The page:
Get up to date with the podcast by listening to this, or previous episodes. Simply search “Conversations in Development” into Apple Podcasts or your favourite streaming service. Episode 9, Faith and Aid streaming from Monday 21 January 2019.
Do you want to make a difference for someone less fortunate these holidays? Find out why you should donate to Cufa today!
At Cufa, our programs focus on providing sustainable change within communities, a hand up, not a handout. We supply the most disadvantaged people the tools to break the poverty cycle.
Cufa’s work focuses on alleviating poverty through economic empowerment. We teach young people the importance of saving, empower women to gain financial access, provide employment services, help finance and train rural entrepreneurs and much more!
We have reached over 4 million people each year through our programs and our results show the impact that we have had on developing communities.
For each $1 of donor funds we create $12.33 of social value and over a 1.75 year period Cufa created over $30 million of social value in the form of jobs, businesses, community-owned banks and much more.
Some of our programs have performed exceptionally with some of these examples including:
Village Entrepreneur - $28 of social value for each $1 invested
Bougainville Youth Project – $13,530,299 social value created
SRIRI Project – 707 people employed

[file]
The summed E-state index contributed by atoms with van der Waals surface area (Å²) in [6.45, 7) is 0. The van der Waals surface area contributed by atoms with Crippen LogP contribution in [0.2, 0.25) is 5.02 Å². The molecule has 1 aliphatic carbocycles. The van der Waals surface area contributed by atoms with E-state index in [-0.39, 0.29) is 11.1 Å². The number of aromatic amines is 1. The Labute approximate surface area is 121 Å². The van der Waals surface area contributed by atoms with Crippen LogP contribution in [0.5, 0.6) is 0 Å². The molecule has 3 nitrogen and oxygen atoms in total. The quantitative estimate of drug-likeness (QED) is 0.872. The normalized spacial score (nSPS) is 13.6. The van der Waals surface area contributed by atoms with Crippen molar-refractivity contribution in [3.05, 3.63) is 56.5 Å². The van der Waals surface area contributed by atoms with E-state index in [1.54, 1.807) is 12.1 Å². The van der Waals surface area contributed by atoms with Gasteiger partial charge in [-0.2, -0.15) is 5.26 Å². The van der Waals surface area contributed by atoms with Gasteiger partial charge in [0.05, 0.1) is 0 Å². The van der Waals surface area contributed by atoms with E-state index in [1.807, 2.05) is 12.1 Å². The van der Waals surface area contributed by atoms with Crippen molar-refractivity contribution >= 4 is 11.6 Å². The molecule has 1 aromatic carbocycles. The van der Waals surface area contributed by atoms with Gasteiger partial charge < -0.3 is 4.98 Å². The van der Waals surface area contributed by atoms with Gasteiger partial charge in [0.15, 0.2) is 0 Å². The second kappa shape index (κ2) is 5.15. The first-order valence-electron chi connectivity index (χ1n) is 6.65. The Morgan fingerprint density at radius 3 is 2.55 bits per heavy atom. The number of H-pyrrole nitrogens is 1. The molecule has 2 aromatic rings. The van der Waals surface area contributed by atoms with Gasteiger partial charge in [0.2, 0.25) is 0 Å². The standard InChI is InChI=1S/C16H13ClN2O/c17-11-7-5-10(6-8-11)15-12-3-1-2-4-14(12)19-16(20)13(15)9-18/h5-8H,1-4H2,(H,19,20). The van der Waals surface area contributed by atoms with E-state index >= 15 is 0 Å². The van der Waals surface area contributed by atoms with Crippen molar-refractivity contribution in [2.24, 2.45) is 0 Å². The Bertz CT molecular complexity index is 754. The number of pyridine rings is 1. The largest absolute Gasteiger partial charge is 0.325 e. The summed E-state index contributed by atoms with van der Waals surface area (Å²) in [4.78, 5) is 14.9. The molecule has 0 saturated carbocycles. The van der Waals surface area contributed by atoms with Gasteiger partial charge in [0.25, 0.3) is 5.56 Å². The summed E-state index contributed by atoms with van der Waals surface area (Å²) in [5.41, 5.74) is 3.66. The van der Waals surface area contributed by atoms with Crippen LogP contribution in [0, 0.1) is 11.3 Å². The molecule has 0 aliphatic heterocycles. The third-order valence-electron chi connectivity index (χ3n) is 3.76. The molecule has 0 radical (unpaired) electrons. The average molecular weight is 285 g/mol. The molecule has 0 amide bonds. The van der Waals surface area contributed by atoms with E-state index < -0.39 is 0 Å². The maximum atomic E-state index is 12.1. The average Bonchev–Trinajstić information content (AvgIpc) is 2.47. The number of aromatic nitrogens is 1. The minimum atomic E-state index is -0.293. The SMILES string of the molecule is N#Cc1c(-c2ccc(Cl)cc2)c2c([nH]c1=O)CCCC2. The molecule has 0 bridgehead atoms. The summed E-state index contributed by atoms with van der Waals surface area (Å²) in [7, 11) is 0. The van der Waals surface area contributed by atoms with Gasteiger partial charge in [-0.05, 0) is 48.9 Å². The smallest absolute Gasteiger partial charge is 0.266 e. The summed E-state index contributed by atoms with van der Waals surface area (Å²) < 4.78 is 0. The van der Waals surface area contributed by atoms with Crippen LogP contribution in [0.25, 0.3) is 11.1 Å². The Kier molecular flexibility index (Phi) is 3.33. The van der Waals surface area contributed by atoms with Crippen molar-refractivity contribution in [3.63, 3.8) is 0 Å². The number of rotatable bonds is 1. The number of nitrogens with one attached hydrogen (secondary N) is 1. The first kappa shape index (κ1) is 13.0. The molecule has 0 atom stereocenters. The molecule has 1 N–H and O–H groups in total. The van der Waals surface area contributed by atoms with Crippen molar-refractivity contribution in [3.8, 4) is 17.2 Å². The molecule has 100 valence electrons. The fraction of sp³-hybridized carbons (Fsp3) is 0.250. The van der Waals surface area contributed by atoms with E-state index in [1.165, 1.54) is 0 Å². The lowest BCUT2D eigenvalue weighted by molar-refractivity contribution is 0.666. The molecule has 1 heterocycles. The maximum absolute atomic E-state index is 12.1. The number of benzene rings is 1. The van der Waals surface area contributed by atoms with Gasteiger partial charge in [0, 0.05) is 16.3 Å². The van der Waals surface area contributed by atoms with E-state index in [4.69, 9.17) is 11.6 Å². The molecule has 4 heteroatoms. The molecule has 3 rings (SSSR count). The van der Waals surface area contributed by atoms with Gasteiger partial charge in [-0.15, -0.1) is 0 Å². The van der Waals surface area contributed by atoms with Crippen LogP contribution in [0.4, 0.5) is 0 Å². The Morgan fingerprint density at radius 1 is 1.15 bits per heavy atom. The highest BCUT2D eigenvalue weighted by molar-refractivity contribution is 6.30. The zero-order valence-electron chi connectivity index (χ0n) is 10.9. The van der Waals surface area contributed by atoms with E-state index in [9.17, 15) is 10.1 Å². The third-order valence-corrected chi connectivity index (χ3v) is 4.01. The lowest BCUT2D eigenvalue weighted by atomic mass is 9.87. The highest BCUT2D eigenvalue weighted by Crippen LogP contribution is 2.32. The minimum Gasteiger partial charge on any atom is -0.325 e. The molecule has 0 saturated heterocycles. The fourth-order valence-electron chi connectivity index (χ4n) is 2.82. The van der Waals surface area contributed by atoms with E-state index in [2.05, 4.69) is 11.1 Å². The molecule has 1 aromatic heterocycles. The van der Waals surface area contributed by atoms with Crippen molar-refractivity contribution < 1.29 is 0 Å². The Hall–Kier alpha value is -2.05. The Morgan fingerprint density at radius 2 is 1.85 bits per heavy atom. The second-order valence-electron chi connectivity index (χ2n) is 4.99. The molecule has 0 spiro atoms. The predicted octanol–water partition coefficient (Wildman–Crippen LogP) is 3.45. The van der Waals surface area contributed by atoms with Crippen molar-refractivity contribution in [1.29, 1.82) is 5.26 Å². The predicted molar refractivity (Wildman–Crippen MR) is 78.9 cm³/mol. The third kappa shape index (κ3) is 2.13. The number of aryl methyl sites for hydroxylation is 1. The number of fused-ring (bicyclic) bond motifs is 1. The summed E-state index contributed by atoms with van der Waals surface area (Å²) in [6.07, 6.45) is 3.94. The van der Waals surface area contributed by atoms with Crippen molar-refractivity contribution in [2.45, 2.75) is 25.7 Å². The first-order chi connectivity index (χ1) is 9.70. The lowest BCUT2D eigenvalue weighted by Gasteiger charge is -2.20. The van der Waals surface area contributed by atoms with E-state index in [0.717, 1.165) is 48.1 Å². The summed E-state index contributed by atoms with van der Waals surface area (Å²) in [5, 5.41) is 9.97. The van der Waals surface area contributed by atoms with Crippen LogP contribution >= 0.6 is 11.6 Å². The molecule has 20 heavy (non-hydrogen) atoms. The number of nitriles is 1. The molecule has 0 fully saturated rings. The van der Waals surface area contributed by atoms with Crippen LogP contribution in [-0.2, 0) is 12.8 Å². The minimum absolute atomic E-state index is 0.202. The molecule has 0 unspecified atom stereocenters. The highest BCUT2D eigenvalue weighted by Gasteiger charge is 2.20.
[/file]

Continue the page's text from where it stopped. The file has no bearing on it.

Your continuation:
Credit Union Development Cambodia - 21 credit unions formed
Credit Union Development Timor-Leste - $266,456 total community savings
Our success stories
We have seen countless unique stories about the way in which Cufa has had a life-changing impact on people’s lives. All of these stories are special and portray the importance of different aspects of our work.
Make a life-changing contribution these holidays and give someone less fortunate a much needed helping hand!
This month, ABC journalist and member of the ABC International Development team Aaron Kearney appeared as a guest on Cufa’s podcast series, Conversations in Development. The series delves into issues surrounding foreign aid and social change, exploring diverse themes in the international development field including voluntourism, child labour and microfinance.
The episode, Kicking goals in the Pacific, was released on Monday 17 December with Aaron appearing alongside Cufa’s CEO and podcast host, Dr Peter Mason and a sports enthusiast from the Cufa team Sam Priebee.
‘Sport and development’ refers to the use of sport as a tool for development and peace. It is now being increasingly used throughout the Pacific as a method to drive outcomes in areas such as health, social cohesion, gender equality and disability inclusion
Aaron Kearney is a multi-award winning broadcaster, journalist and sports commentator with the Australian Broadcasting Corporation. As a member of the ABC’s International Development team, he has led the communications support for the Pacific Sports Partnership, an Australian Aid program that promotes gender equality, disability inclusion and a variety of health benefits. Aaron has also worked as a commentary lead, training and mentoring female journalists across the Pacific in the Women In News and Sport (WINS) initiative.
Within the episode, Aaron outlines some of the firsthand experience he has gained working on projects through the Pacific and describes how they have delivered social change. The episode also delves into communicating sports for development work, gender equality and disability inclusion, and how private sports development programs differ.
Get up to date with this podcast by listening to the previous episodes. Simply search “Conversation in Development” into Apple Podcasts or your favourite podcast streaming service. Episode 8, Kicking goals in the Pacific streaming from Monday 17 December 2018.